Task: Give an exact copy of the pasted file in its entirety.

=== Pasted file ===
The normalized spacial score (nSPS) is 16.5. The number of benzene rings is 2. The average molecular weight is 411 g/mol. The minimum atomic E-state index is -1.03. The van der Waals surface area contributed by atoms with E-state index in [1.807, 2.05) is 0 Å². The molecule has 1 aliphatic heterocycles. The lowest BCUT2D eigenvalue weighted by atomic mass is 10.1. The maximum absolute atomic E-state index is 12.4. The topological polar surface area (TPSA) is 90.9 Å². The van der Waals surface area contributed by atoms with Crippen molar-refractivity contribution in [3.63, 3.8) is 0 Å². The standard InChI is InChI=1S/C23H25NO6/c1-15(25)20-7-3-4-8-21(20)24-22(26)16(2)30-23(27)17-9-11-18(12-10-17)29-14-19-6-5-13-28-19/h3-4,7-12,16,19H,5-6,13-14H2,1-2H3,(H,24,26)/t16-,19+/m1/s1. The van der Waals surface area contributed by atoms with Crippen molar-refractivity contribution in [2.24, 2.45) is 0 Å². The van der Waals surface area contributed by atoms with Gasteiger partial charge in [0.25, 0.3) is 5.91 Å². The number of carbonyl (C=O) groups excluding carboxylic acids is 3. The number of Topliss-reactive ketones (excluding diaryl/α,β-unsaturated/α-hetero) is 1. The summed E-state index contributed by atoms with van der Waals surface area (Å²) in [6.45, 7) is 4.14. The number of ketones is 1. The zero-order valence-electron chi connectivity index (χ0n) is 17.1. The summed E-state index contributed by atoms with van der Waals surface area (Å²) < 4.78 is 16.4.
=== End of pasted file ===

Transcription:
The normalized spacial score (nSPS) is 16.5. The number of benzene rings is 2. The average molecular weight is 411 g/mol. The minimum atomic E-state index is -1.03. The van der Waals surface area contributed by atoms with E-state index in [1.807, 2.05) is 0 Å². The molecule has 1 aliphatic heterocycles. The lowest BCUT2D eigenvalue weighted by atomic mass is 10.1. The maximum absolute atomic E-state index is 12.4. The topological polar surface area (TPSA) is 90.9 Å². The van der Waals surface area contributed by atoms with Crippen molar-refractivity contribution in [3.63, 3.8) is 0 Å². The standard InChI is InChI=1S/C23H25NO6/c1-15(25)20-7-3-4-8-21(20)24-22(26)16(2)30-23(27)17-9-11-18(12-10-17)29-14-19-6-5-13-28-19/h3-4,7-12,16,19H,5-6,13-14H2,1-2H3,(H,24,26)/t16-,19+/m1/s1. The van der Waals surface area contributed by atoms with Crippen molar-refractivity contribution in [2.24, 2.45) is 0 Å². The van der Waals surface area contributed by atoms with Gasteiger partial charge in [0.25, 0.3) is 5.91 Å². The number of carbonyl (C=O) groups excluding carboxylic acids is 3. The number of Topliss-reactive ketones (excluding diaryl/α,β-unsaturated/α-hetero) is 1. The summed E-state index contributed by atoms with van der Waals surface area (Å²) in [6.45, 7) is 4.14. The number of ketones is 1. The zero-order valence-electron chi connectivity index (χ0n) is 17.1. The summed E-state index contributed by atoms with van der Waals surface area (Å²) < 4.78 is 16.4.